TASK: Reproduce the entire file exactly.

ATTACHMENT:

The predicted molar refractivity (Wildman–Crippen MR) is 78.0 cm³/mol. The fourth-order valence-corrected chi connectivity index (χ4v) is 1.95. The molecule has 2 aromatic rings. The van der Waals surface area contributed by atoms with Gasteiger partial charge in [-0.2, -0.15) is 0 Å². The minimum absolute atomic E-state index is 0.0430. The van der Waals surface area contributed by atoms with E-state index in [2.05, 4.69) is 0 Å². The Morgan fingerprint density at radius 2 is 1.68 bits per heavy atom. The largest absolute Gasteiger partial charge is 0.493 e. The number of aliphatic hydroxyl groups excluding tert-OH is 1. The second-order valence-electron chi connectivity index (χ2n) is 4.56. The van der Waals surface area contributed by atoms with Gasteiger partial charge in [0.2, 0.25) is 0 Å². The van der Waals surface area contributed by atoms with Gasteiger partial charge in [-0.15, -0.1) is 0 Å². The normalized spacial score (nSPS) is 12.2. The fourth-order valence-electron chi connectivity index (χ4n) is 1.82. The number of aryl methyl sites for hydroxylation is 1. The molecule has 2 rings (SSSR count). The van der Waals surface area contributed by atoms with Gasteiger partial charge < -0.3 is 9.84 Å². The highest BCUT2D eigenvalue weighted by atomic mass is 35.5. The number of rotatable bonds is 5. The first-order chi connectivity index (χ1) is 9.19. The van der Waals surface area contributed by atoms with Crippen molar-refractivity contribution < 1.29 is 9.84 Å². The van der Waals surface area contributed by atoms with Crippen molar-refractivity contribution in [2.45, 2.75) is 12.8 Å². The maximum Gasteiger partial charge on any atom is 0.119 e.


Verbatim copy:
The predicted molar refractivity (Wildman–Crippen MR) is 78.0 cm³/mol. The fourth-order valence-corrected chi connectivity index (χ4v) is 1.95. The molecule has 2 aromatic rings. The van der Waals surface area contributed by atoms with Gasteiger partial charge in [-0.2, -0.15) is 0 Å². The minimum absolute atomic E-state index is 0.0430. The van der Waals surface area contributed by atoms with E-state index in [2.05, 4.69) is 0 Å². The Morgan fingerprint density at radius 2 is 1.68 bits per heavy atom. The largest absolute Gasteiger partial charge is 0.493 e. The number of aliphatic hydroxyl groups excluding tert-OH is 1. The second-order valence-electron chi connectivity index (χ2n) is 4.56. The van der Waals surface area contributed by atoms with Gasteiger partial charge in [0.2, 0.25) is 0 Å². The van der Waals surface area contributed by atoms with Gasteiger partial charge in [-0.15, -0.1) is 0 Å². The normalized spacial score (nSPS) is 12.2. The fourth-order valence-electron chi connectivity index (χ4n) is 1.82. The number of aryl methyl sites for hydroxylation is 1. The molecule has 2 rings (SSSR count). The van der Waals surface area contributed by atoms with Gasteiger partial charge < -0.3 is 9.84 Å². The highest BCUT2D eigenvalue weighted by atomic mass is 35.5. The number of rotatable bonds is 5. The first-order chi connectivity index (χ1) is 9.19. The van der Waals surface area contributed by atoms with Crippen molar-refractivity contribution < 1.29 is 9.84 Å². The van der Waals surface area contributed by atoms with Crippen molar-refractivity contribution in [2.45, 2.75) is 12.8 Å². The maximum Gasteiger partial charge on any atom is 0.119 e.